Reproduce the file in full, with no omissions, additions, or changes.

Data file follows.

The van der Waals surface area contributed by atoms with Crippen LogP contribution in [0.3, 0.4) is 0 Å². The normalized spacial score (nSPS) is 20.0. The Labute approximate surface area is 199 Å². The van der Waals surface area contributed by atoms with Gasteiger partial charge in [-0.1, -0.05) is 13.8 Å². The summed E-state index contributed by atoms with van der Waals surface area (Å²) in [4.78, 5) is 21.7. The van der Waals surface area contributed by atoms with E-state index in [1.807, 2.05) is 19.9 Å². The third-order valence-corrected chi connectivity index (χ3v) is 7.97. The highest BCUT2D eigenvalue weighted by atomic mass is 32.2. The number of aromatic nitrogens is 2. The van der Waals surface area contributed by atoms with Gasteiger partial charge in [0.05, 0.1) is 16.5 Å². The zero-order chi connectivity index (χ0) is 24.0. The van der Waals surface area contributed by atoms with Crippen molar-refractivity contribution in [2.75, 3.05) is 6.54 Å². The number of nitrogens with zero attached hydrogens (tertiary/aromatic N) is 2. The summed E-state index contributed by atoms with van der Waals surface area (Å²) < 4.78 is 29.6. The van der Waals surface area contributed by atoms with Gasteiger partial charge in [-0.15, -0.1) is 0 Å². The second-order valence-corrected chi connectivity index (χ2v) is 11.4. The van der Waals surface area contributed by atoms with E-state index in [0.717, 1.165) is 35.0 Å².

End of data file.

The van der Waals surface area contributed by atoms with Crippen LogP contribution in [0.3, 0.4) is 0 Å². The normalized spacial score (nSPS) is 20.0. The Labute approximate surface area is 199 Å². The van der Waals surface area contributed by atoms with Gasteiger partial charge in [-0.1, -0.05) is 13.8 Å². The summed E-state index contributed by atoms with van der Waals surface area (Å²) in [4.78, 5) is 21.7. The van der Waals surface area contributed by atoms with E-state index in [1.807, 2.05) is 19.9 Å². The third-order valence-corrected chi connectivity index (χ3v) is 7.97. The highest BCUT2D eigenvalue weighted by atomic mass is 32.2. The number of aromatic nitrogens is 2. The van der Waals surface area contributed by atoms with Gasteiger partial charge in [0.05, 0.1) is 16.5 Å². The zero-order chi connectivity index (χ0) is 24.0. The van der Waals surface area contributed by atoms with Crippen molar-refractivity contribution in [2.75, 3.05) is 6.54 Å². The number of nitrogens with zero attached hydrogens (tertiary/aromatic N) is 2. The summed E-state index contributed by atoms with van der Waals surface area (Å²) < 4.78 is 29.6. The van der Waals surface area contributed by atoms with Gasteiger partial charge in [-0.15, -0.1) is 0 Å². The second-order valence-corrected chi connectivity index (χ2v) is 11.4. The van der Waals surface area contributed by atoms with E-state index in [0.717, 1.165) is 35.0 Å².